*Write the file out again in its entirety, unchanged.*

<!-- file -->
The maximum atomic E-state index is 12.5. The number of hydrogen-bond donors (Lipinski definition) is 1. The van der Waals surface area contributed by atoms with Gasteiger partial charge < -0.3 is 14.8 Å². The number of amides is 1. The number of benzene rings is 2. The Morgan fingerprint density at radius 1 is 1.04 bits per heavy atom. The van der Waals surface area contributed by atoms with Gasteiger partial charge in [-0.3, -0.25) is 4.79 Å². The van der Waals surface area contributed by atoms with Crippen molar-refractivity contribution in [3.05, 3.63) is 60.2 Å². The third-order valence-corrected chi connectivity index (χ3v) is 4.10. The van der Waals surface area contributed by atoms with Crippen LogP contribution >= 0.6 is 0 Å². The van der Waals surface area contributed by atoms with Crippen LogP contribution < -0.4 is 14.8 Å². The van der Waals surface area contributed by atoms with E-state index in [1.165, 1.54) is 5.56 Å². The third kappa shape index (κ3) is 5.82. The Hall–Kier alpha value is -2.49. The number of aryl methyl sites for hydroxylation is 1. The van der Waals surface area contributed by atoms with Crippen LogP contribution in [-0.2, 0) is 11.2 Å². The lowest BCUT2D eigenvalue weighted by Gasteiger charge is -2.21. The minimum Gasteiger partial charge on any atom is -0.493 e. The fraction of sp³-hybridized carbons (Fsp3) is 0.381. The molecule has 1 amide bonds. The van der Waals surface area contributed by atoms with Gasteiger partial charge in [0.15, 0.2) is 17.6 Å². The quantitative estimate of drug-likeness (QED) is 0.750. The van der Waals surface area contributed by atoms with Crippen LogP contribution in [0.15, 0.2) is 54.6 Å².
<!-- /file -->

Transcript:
The maximum atomic E-state index is 12.5. The number of hydrogen-bond donors (Lipinski definition) is 1. The van der Waals surface area contributed by atoms with Gasteiger partial charge < -0.3 is 14.8 Å². The number of amides is 1. The number of benzene rings is 2. The Morgan fingerprint density at radius 1 is 1.04 bits per heavy atom. The van der Waals surface area contributed by atoms with Gasteiger partial charge in [-0.3, -0.25) is 4.79 Å². The van der Waals surface area contributed by atoms with Crippen molar-refractivity contribution in [3.05, 3.63) is 60.2 Å². The third-order valence-corrected chi connectivity index (χ3v) is 4.10. The van der Waals surface area contributed by atoms with Crippen LogP contribution >= 0.6 is 0 Å². The van der Waals surface area contributed by atoms with Crippen LogP contribution < -0.4 is 14.8 Å². The van der Waals surface area contributed by atoms with E-state index in [1.165, 1.54) is 5.56 Å². The third kappa shape index (κ3) is 5.82. The Hall–Kier alpha value is -2.49. The number of aryl methyl sites for hydroxylation is 1. The van der Waals surface area contributed by atoms with Crippen LogP contribution in [-0.2, 0) is 11.2 Å². The lowest BCUT2D eigenvalue weighted by Gasteiger charge is -2.21. The minimum Gasteiger partial charge on any atom is -0.493 e. The fraction of sp³-hybridized carbons (Fsp3) is 0.381. The molecule has 1 amide bonds. The van der Waals surface area contributed by atoms with Gasteiger partial charge in [0.15, 0.2) is 17.6 Å². The quantitative estimate of drug-likeness (QED) is 0.750. The van der Waals surface area contributed by atoms with Crippen LogP contribution in [0.15, 0.2) is 54.6 Å².